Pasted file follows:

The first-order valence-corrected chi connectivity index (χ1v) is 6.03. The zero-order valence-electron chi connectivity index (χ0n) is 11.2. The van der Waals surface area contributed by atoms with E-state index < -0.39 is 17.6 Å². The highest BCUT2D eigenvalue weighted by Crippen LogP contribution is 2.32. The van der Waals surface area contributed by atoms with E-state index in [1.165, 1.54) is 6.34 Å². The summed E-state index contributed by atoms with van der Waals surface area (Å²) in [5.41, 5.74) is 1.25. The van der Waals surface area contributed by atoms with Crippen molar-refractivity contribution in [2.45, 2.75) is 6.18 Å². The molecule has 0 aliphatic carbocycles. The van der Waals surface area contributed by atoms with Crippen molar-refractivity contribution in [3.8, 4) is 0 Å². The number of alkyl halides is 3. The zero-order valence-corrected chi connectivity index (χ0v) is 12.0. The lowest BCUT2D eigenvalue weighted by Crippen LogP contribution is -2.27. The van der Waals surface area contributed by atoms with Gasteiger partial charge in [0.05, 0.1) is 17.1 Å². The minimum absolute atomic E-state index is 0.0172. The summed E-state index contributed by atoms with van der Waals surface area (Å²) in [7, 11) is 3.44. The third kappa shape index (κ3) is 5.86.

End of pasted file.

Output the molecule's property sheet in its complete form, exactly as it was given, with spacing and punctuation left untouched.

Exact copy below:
The first-order valence-corrected chi connectivity index (χ1v) is 6.03. The zero-order valence-electron chi connectivity index (χ0n) is 11.2. The van der Waals surface area contributed by atoms with E-state index < -0.39 is 17.6 Å². The highest BCUT2D eigenvalue weighted by Crippen LogP contribution is 2.32. The van der Waals surface area contributed by atoms with E-state index in [1.165, 1.54) is 6.34 Å². The summed E-state index contributed by atoms with van der Waals surface area (Å²) in [5.41, 5.74) is 1.25. The van der Waals surface area contributed by atoms with Crippen molar-refractivity contribution in [2.45, 2.75) is 6.18 Å². The molecule has 0 aliphatic carbocycles. The van der Waals surface area contributed by atoms with Crippen molar-refractivity contribution in [3.8, 4) is 0 Å². The number of alkyl halides is 3. The zero-order valence-corrected chi connectivity index (χ0v) is 12.0. The lowest BCUT2D eigenvalue weighted by Crippen LogP contribution is -2.27. The van der Waals surface area contributed by atoms with Gasteiger partial charge in [0.05, 0.1) is 17.1 Å². The minimum absolute atomic E-state index is 0.0172. The summed E-state index contributed by atoms with van der Waals surface area (Å²) in [7, 11) is 3.44. The third kappa shape index (κ3) is 5.86.